Click here to listen to the broadcast of You Tell Me on KTBB AM & FM, Friday, May. 13, 2011.
I just got back from England.
It is still the sceptered isle, the land of kings and fairy tales. It still bears much of the majesty it bore in the days when the sun literally never set on the empire it commanded.
To see the changing of the guard at Buckingham Palace, to see what a royal wedding can do to capture world-wide imagination, to walk the streets of London and to be among its eight million residents and to see buildings and monuments that served to form the very people that we are today is to appreciate anew just what a huge impact England has had on the history of the world.
London tour guides are the best. They know their stuff and they bring the greatness that was England to life in an engaging and entertaining way.
If you watched Will and Kate’s wedding, you know that England still does pomp and ceremony like no other country. London is still magnificent. It still bustles. It still looks as if it matters. And to a certain extent, as the guides will tell you, it does matter if for no other reason than for the fact that it once mattered so greatly.
But England, despite its continued ability to look the part, is a shadow of its former self. Where the British once led the world in commerce and finance, ruled the seas, and were possessed of the most effective fighting force on the globe, they today would be hard-pressed to defend even their tiny little island.
To whatever extent that social forces would have ultimately led to the dismantling of Britain’s imperial model, it was clearly two back-to-back world wars that were decisive in its decline.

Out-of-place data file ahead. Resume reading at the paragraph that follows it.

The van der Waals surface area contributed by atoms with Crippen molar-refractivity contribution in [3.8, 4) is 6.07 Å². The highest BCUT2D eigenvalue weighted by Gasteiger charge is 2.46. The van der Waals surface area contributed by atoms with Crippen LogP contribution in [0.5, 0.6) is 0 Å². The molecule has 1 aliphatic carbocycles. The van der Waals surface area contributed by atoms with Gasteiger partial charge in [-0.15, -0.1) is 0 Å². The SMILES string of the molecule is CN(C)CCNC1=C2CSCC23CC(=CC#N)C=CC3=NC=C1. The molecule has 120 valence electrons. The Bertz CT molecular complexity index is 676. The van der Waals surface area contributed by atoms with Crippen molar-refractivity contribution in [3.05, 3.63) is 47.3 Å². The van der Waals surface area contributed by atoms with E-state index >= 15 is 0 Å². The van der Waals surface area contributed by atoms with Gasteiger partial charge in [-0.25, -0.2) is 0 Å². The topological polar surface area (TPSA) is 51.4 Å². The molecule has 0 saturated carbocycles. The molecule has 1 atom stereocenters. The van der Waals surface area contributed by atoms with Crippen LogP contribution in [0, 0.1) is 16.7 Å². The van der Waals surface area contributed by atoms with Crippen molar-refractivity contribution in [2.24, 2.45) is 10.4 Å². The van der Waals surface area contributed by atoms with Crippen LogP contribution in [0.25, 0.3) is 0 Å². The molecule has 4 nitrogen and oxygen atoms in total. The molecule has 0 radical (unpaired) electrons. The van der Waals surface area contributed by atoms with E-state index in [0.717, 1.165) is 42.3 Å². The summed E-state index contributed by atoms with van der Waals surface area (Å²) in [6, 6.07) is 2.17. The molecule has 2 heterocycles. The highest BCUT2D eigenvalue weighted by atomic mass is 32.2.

By the time World War II was finished, Great Britain was broke. You could argue that the country was derelict in not stopping Hitler when it could have, but that’s hindsight. The fact is that in order to avoid enslavement by Germany, the Brits had to mortgage the empire.
England never recovered.
Couple this with England’s post-war adoption of heavy reliance on the state for health care, retirement and social services, and you understand England’s current state as the faded grande dame of world affairs, a magnificent full-scale museum of a country, respected more today for what it was rather than what it is.
England’s excuse lies in the fact that it was overwhelmed by events largely outside its control. We, however, have no such excuse. Our looming bankruptcy and resulting retirement from world leadership will be self-inflicted.
A financial collapse of our own making will as surely defeat us as any military power. Our own unwillingness to face facts and stop the madness of multi-trillion dollar deficits and limitless borrowing will kill America as a world power as surely as any army or terrorist network.
It’s becoming all too easy to imagine some day in the future when people from other countries visit New York and Washington and pay tour guides to explain to them why it all mattered so greatly at one time in the fading past.